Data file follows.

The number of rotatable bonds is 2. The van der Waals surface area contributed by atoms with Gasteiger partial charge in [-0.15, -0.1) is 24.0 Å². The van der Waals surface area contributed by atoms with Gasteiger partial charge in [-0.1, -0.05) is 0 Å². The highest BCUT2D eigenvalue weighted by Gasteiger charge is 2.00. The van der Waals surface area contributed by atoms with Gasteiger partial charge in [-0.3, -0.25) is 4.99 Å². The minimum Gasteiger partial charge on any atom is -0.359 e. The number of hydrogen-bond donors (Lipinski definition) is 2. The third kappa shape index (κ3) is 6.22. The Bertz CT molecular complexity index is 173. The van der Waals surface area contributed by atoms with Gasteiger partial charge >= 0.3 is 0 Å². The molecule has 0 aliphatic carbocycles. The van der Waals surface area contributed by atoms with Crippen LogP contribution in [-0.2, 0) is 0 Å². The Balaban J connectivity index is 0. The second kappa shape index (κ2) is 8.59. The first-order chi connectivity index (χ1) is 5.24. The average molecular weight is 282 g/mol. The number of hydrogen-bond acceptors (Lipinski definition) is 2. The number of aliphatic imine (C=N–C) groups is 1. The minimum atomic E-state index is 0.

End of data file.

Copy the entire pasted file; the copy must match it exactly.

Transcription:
The number of rotatable bonds is 2. The van der Waals surface area contributed by atoms with Gasteiger partial charge in [-0.15, -0.1) is 24.0 Å². The van der Waals surface area contributed by atoms with Gasteiger partial charge in [-0.1, -0.05) is 0 Å². The highest BCUT2D eigenvalue weighted by Gasteiger charge is 2.00. The van der Waals surface area contributed by atoms with Gasteiger partial charge in [-0.3, -0.25) is 4.99 Å². The minimum Gasteiger partial charge on any atom is -0.359 e. The number of hydrogen-bond donors (Lipinski definition) is 2. The third kappa shape index (κ3) is 6.22. The Bertz CT molecular complexity index is 173. The van der Waals surface area contributed by atoms with Gasteiger partial charge >= 0.3 is 0 Å². The molecule has 0 aliphatic carbocycles. The van der Waals surface area contributed by atoms with Crippen LogP contribution in [-0.2, 0) is 0 Å². The Balaban J connectivity index is 0. The second kappa shape index (κ2) is 8.59. The first-order chi connectivity index (χ1) is 5.24. The average molecular weight is 282 g/mol. The number of hydrogen-bond acceptors (Lipinski definition) is 2. The number of aliphatic imine (C=N–C) groups is 1. The minimum atomic E-state index is 0.